We’ve made it past the halfway point of 2020! The world is certainly a crazy place at the moment, but we should take the time to also appreciate all the things that make our lives more convenient and aesthetic. We’re talking about all the things designed to enhance our lives – in our Design Issue, we’re talking about everything from the design of everyday products to architecture and animation.
Read our latest issue here.
From mobile phones to mamachari
Let’s start with the appreciation of things we use everyday. We take a look at how our smartphones have evolved since the very first ‘brick’ phone (p. 2), and how cocktail glasses are actually more than just pretty vessels for your drink (p.10). We also detail the design consideration that goes into Japan’s mamachari bicycles and randoseru backpacks (p.19).
Design of food
Food is an indispensable everyday need, and the food we eat today has been designed and engineered over the ages. Explore how we’ve been tinkering with the genetic makeup of crops for ages (p.9), and how the need for a more fast-paced, lazy lifestyle has spurred the creation of some very creative convenience foods (p.8). As a bonus, we’ve also got a piece of ‘the most difficult cake to bake’: the kek lapis Sarawak (p.11).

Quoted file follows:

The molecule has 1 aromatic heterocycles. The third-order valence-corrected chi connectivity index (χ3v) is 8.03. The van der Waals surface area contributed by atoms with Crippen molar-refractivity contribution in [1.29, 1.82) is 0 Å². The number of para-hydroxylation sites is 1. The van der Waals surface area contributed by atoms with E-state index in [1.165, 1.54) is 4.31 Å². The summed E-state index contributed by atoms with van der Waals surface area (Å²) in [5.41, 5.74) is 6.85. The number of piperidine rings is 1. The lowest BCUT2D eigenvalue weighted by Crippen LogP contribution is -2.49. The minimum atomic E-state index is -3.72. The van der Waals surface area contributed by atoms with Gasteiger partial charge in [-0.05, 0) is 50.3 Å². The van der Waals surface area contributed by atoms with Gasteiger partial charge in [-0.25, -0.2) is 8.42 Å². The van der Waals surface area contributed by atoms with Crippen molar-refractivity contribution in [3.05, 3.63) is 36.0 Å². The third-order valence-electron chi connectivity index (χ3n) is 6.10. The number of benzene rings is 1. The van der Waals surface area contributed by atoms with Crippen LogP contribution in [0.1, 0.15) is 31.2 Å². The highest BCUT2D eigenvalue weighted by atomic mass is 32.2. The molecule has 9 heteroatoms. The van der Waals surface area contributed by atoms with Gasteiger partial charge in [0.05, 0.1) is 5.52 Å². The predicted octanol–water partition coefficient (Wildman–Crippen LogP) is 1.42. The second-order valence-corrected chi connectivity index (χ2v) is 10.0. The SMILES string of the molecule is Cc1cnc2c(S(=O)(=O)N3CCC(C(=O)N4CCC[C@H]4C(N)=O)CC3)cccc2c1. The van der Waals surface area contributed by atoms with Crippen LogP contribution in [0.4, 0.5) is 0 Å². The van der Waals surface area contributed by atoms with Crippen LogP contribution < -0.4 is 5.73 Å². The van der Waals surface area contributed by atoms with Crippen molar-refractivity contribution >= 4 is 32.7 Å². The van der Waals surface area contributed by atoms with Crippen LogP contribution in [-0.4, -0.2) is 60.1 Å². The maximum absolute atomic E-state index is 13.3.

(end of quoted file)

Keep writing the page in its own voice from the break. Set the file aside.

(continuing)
From Korean dramas to Stranger Things
We also have some fashion-related articles, starting with the history of the necktie (p.14) which has evolved over the centuries. We also check out the vividly colourful costumes of historic K-dramas (sageuk) and expand on the costumes people wore during the Goryeo and Joseon eras (p.15). While we’re on the subject of costumes, we also check out historically accurate styles of movies and films like Titanic, Mad Men, and Stranger Things (p. 17).
Studio Ghibli and anime design
Continuing on the theme of entertainment, we’ve also covered some Japanese animation. Explore how Studio Ghibli’s films hide secret messages in their brilliant layout designs (p.5), and how the look of today’s anime characters – from Deku to Mikasa Ackerman – have evolved over the ages (p.6).
The look and feel of a space can affect our moods, as can be seen in some of the most gorgeous subway stations in the world (p.3). A popular interior design ‘mood’ these days borrows from Scandinavian philosophies like hygge and lagom, which we explore as well (p.18). We also explore the styling of ‘cyberpunk’, with its well-defined architecture, lighting, and general mood (p.4).
The future of design
We end the issue with a look to the future – first by showcasing some interesting 3D-printed items that could save the world (p.20), and how we should start designing our digital experiences with tactile elements so that we don’t go ‘fingerblind’ (p.12).
To read these stories, read free online here. You can also access all our past issues for free! Once campuses start to open, you can also pick up a free copy of our physical magazine at your campus (distribution list here).
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